Altitude Tickets App
Create a hyper-localized app for Altitude Tickets that integrates the full-circle ticket buying process, improves mobile experience and user interface, and simplifies the information architecture.
UX/UI Design, User Research, Prototyping, Usability Testing, Iconography Design
2 weeks on a 4-person team
Sketch, InVision, Realtime Board, Trello, Google Docs, Adobe Illustrator
In order to access tickets purchased through Altitude Tickets, users are required to download the Flash Seats app. This frustrates users who would rather buy and store their tickets in one place. Users also struggle to find bathrooms, vendors, drinks, and friends at venues.
Market Research Analysis
The Event Goers
Where Our Data Came From
• 6 Users Interviews
• 4 Competitors Analyzed
• 8 Usability Tests
“I want to easily navigate unfamiliar event venues.”
“I want to quickly and conveniently share, and scan tickets.”
“Buying tickets should be easy and have transparent pricing”
Common Pain Points
“Honestly, when going into an event I don’t know where I’m going, so I just follow other people. A lot of times they’ll give you maps and I just won’t look at it. I avoid the information desk at all costs.”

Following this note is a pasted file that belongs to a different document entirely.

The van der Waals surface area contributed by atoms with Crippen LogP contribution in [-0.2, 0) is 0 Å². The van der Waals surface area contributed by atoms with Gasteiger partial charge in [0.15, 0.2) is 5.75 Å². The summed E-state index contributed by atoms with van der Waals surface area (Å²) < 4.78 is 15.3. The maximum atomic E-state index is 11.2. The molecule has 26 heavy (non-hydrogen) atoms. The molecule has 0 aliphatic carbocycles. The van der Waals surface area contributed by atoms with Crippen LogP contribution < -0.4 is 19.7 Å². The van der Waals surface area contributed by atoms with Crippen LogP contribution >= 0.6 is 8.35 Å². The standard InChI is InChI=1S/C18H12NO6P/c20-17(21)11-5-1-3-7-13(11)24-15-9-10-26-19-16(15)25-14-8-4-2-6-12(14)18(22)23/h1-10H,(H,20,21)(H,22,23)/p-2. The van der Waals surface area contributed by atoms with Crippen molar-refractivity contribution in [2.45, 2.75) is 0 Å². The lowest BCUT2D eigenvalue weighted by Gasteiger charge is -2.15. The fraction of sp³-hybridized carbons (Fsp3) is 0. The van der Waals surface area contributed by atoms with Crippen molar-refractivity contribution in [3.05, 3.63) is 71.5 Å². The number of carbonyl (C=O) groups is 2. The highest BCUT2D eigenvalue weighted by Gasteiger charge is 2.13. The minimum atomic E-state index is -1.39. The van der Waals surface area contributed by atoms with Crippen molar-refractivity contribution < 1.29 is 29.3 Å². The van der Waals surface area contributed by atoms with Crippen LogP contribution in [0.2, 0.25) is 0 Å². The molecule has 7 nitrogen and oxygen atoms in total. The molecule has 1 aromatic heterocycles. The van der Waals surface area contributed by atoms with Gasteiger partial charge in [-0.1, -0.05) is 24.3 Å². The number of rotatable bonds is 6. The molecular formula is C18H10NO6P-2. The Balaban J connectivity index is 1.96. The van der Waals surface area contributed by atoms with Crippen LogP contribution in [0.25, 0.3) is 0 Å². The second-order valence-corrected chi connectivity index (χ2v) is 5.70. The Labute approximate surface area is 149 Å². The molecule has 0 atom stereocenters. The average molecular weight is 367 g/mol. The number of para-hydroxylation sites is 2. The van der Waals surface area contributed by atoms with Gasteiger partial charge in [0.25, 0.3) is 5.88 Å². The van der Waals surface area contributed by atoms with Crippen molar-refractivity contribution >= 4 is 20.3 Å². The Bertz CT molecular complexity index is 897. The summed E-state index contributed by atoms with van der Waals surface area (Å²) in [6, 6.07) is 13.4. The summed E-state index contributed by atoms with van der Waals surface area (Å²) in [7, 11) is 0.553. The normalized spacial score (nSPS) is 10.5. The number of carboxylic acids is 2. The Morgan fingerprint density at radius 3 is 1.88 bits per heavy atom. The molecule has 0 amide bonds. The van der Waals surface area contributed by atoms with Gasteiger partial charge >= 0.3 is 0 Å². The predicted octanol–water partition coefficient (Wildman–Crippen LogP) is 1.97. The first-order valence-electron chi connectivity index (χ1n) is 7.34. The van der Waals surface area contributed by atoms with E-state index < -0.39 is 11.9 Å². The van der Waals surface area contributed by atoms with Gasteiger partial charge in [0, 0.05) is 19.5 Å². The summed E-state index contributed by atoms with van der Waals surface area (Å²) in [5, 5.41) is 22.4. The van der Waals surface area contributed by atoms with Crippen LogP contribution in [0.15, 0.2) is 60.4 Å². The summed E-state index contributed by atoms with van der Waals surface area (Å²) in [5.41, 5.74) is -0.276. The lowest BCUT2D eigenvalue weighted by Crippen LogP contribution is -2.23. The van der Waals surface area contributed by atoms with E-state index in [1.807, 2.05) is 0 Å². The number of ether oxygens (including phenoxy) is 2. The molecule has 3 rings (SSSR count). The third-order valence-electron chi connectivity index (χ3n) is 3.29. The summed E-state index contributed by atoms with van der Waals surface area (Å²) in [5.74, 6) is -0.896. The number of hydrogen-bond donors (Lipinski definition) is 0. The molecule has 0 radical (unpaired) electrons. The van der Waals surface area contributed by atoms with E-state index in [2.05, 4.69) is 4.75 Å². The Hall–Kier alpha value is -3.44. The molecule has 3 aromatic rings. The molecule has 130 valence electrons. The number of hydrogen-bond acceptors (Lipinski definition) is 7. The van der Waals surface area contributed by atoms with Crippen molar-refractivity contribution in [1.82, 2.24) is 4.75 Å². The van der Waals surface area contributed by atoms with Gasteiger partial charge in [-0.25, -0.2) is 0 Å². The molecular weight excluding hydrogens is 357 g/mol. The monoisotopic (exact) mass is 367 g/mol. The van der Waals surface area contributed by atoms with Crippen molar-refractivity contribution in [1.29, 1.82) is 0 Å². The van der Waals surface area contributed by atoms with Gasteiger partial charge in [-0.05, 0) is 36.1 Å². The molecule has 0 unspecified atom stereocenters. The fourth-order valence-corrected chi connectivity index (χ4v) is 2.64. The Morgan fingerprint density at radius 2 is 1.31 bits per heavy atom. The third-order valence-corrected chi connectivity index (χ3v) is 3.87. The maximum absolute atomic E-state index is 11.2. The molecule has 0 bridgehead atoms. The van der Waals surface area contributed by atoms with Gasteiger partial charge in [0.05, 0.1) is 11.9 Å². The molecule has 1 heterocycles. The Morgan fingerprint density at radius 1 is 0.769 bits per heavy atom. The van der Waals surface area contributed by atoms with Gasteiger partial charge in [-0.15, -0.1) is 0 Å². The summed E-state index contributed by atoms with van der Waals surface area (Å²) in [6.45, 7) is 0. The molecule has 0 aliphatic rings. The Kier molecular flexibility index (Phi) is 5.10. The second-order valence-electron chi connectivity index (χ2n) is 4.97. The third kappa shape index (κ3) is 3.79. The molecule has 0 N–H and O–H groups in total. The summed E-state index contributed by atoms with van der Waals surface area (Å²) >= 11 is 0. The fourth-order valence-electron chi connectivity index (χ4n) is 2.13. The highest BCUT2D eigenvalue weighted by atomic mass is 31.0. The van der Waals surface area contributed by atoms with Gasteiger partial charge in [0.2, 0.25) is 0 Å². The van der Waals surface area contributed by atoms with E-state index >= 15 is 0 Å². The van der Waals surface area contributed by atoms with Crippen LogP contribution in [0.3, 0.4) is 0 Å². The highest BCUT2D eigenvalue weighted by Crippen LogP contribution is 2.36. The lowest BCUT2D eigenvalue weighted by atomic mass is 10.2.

“It’s nice to be able to cheer on a local sport with my city’s name on it, but I don’t want hidden fees and I want my tickets stored in one place and easy to get to.”
Research insight showed that the initial excitement of planning an event drops pretty quickly when it come time to purchase the tickets.
Another round of usability testing revealed a few issues with the low-fi mockup. The icons were a bit too heavy, which caused some users to have to squint in order to see them.
The first home-screen iteration had too many icons and lacked brand colors. The icons also seemed a bit too heavy and the overall design was a bit too cluttered.
Event Detail Screen
The first event detail screen was not leveraging the screen size enough. The solution was to replace the module concept with a simple back button, and expand the screen to full width.
The first ticket screen leaned towards skeuomorphism. This effect dated the look of the app and was changed to a cleaner and more simplified look using the Apple HIG as guidelines.
User testing insights revealed that the augmented reality screen had too much information on it and confused the user. The update was simplified to just the name of the bar.
Finding the Way
Research showed that event-goers needed a simple and intuitive way to locate bars, vendors, and friends inside event centers.
Through augmented reality, users are able to leverage the actual event-space to easily navigate through a crowded event.
Custom icons were created to maintain brand consistency throughout the app. The icons are meant to be simple yet easy to identify, while not overtaking the user interface.
Understanding where the greatest pain points were helped to understand which issues to solve. Having the capability to go full-circle with transparent pricing was key to building a successful event ticket-buying app.